Let the voices become a chorus this month.

Ellen McGirt
@ellmcgirt
Ellen.McGirt@fortune.com

This edition of raceAhead was edited by Wandy Felicita Ortiz.

Let's also make it a happy new year

February 1 is also the Lunar New Year, which is known by many as Chinese New Year, Vietnam's Tết Nguyên Đán or South Korea's Seollal. In pre-COVID times it typically kicked off the largest annual human migration, as people from a variety of Asian cultures traveled to see their families for food-rich, traditional celebrations. It has also been an important opportunity for Asian immigrants across the global diaspora to reconnect with their roots and history.

But this year, the celebration was preceded by a protest that was held simultaneously in Atlanta, Chicago, Los Angeles, New York City, Philadelphia, and San Francisco to decry the rising violence and discrimination experienced by Asian communities in the U.S and beyond. The Asian Justice Rally was held on the one-year anniversary of the death of 84-year old Vicha Ratanapakdee, a Thailand-born grandfather who was viciously attacked and killed during his daily walk in his San Francisco neighborhood. “At the very core, it’s about acknowledging [that] hate crimes happen to Asian Americans,” tech CEO and activist Justin Zhu told KGO. “We will not be silent about the hate crimes against us.”

While there are many supporters behind these efforts, I draw your attention to Stand With Asian Americans or SWAA, a new alliance of business leaders who are planning to use their collective clout to increase awareness of the hate crimes facing the broader Asian community, and explore the kinds of solutions that make for safer neighborhoods and more equitable workforces.

In a recent open letter, the group pledges some $10 million over the next year to fund interventions like legal support for those harmed by hate crimes, and research into the causes of anti-AAPI racism. Among the signatories are impressive list of AAPI executives, founders and allies, including Eric Yuan, CEO and founder at Zoom; Steve Chen, cofounder at YouTube; Sundar Pichai, CEO at Alphabet Inc.;  Jerry Yang, cofounder of Yahoo!, Debby Soo, CEO at OpenTable; Angela Hwang, Group President, Pfizer Biopharmaceuticals Group at Pfizer; and Audrey Choi, Chief Sustainability Officer, Chief Marketing Officer, and CEO of the Institute for Sustainable Investing at Morgan Stanley.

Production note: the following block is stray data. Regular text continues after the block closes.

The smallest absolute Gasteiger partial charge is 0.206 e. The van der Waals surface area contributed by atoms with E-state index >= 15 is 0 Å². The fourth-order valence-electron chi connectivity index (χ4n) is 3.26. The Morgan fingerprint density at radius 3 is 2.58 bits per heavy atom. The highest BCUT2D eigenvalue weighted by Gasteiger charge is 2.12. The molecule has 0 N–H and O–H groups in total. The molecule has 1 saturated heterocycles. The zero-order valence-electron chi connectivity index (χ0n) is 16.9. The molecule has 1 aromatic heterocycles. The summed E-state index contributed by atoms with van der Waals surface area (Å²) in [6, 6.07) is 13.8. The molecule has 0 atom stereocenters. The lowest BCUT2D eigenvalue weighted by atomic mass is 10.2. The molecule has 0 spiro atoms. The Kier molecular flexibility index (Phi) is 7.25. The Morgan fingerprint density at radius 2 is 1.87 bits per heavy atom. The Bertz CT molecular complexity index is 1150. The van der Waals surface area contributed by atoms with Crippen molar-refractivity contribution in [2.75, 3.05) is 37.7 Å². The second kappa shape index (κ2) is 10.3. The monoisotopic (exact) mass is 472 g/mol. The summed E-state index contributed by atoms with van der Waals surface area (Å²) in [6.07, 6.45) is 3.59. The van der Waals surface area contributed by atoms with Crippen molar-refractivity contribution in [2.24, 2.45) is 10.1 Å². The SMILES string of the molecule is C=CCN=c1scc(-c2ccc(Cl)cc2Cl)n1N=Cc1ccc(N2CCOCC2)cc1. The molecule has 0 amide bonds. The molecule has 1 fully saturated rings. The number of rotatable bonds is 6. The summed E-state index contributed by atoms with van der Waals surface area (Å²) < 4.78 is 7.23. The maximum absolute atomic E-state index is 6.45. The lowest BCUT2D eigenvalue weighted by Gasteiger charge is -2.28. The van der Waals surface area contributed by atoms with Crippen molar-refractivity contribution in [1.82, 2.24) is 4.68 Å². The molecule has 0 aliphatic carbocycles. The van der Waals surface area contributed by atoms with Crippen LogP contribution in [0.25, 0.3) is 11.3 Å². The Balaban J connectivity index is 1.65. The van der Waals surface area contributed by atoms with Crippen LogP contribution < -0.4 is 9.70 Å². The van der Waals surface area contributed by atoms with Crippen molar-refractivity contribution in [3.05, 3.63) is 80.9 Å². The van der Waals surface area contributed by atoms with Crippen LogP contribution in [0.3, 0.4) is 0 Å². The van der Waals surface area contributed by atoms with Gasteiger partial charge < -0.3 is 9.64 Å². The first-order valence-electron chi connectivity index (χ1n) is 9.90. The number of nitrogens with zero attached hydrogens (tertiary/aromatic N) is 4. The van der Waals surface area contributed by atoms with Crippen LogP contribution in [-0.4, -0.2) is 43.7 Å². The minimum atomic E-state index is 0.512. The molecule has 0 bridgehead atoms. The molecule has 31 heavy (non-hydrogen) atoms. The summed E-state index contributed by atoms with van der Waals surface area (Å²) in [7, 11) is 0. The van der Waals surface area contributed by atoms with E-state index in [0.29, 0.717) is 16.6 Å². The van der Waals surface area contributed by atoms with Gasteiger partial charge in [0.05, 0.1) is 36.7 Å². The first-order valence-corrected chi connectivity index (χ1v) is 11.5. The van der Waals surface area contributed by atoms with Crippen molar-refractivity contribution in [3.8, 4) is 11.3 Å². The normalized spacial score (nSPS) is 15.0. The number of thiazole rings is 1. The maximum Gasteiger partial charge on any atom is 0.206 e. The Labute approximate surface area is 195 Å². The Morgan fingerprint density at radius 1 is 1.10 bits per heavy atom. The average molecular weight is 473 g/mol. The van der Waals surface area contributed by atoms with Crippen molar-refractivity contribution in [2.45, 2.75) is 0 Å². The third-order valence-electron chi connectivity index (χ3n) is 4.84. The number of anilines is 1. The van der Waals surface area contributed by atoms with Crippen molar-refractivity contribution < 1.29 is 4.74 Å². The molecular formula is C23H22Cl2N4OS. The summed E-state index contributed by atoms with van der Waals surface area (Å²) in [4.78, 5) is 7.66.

I’ll be digging more into their work and interventions in future reporting, but I’ll give SWAA the last word here:

To ensure representation, we commit to reporting out on diversity of all groups and to redefine Asian Americans as a group worth representation at all levels of the organization.

 As Asian American community activist Grace Lee Boggs said: "You cannot change any society unless you take responsibility for it, unless you see yourself as belonging to it and responsible for changing it."

 We ask that you join us in ending discrimination and violence against the Asian community and all marginalized communities. Enough is enough. Stand with us.

On Background

TOMORROW: How to talk to your boss about race Y-Vonne Hutchison is one of my favorite thinkers on race and equity, an early raceAhead supporter, and the the CEO and founder of ReadySet, a diversity and inclusion training firm. Her new book, How to Talk To Your Boss About Race, promised to build on years of work in the field, helping employees have effective conversations with powerful leaders and live to make a difference. The TechEquity Collaborative is hosting a free webinar with Hutchinson on Feb 2, 2022 at noon Pacific Time. Y-Vonne is a treasure, please share widely.

Mood board

At age 6, Ruby Nell Bridges was the first African American child to attend William Franz Elementary School in New Orleans after Federal courts ordered the desegregation of public schools. She's 67 now. Chances are she's as old as your parents, if not you. Would you be proud today of how y'all would have treated her as kids back then?
Bettmann/Getty Images